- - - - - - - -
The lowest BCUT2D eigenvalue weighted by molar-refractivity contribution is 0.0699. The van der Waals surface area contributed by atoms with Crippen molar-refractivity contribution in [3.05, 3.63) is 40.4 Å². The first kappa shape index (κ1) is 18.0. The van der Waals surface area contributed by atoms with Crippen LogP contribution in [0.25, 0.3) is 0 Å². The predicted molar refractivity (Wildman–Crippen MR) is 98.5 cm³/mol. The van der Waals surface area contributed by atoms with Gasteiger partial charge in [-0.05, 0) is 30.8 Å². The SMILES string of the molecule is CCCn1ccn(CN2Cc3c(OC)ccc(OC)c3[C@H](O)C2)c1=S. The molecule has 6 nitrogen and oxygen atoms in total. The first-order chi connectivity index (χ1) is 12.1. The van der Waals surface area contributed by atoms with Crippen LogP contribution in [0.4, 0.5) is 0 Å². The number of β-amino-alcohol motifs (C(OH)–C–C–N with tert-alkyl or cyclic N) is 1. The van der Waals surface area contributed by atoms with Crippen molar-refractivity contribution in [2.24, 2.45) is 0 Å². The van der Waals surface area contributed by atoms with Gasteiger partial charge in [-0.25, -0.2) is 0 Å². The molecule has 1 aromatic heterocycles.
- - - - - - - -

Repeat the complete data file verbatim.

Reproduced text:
The lowest BCUT2D eigenvalue weighted by molar-refractivity contribution is 0.0699. The van der Waals surface area contributed by atoms with Crippen molar-refractivity contribution in [3.05, 3.63) is 40.4 Å². The first kappa shape index (κ1) is 18.0. The van der Waals surface area contributed by atoms with Crippen LogP contribution in [0.25, 0.3) is 0 Å². The predicted molar refractivity (Wildman–Crippen MR) is 98.5 cm³/mol. The van der Waals surface area contributed by atoms with Gasteiger partial charge in [-0.05, 0) is 30.8 Å². The SMILES string of the molecule is CCCn1ccn(CN2Cc3c(OC)ccc(OC)c3[C@H](O)C2)c1=S. The molecule has 6 nitrogen and oxygen atoms in total. The first-order chi connectivity index (χ1) is 12.1. The van der Waals surface area contributed by atoms with Crippen LogP contribution in [0.4, 0.5) is 0 Å². The number of β-amino-alcohol motifs (C(OH)–C–C–N with tert-alkyl or cyclic N) is 1. The van der Waals surface area contributed by atoms with Crippen molar-refractivity contribution in [2.24, 2.45) is 0 Å². The van der Waals surface area contributed by atoms with Gasteiger partial charge in [-0.25, -0.2) is 0 Å². The molecule has 1 aromatic heterocycles.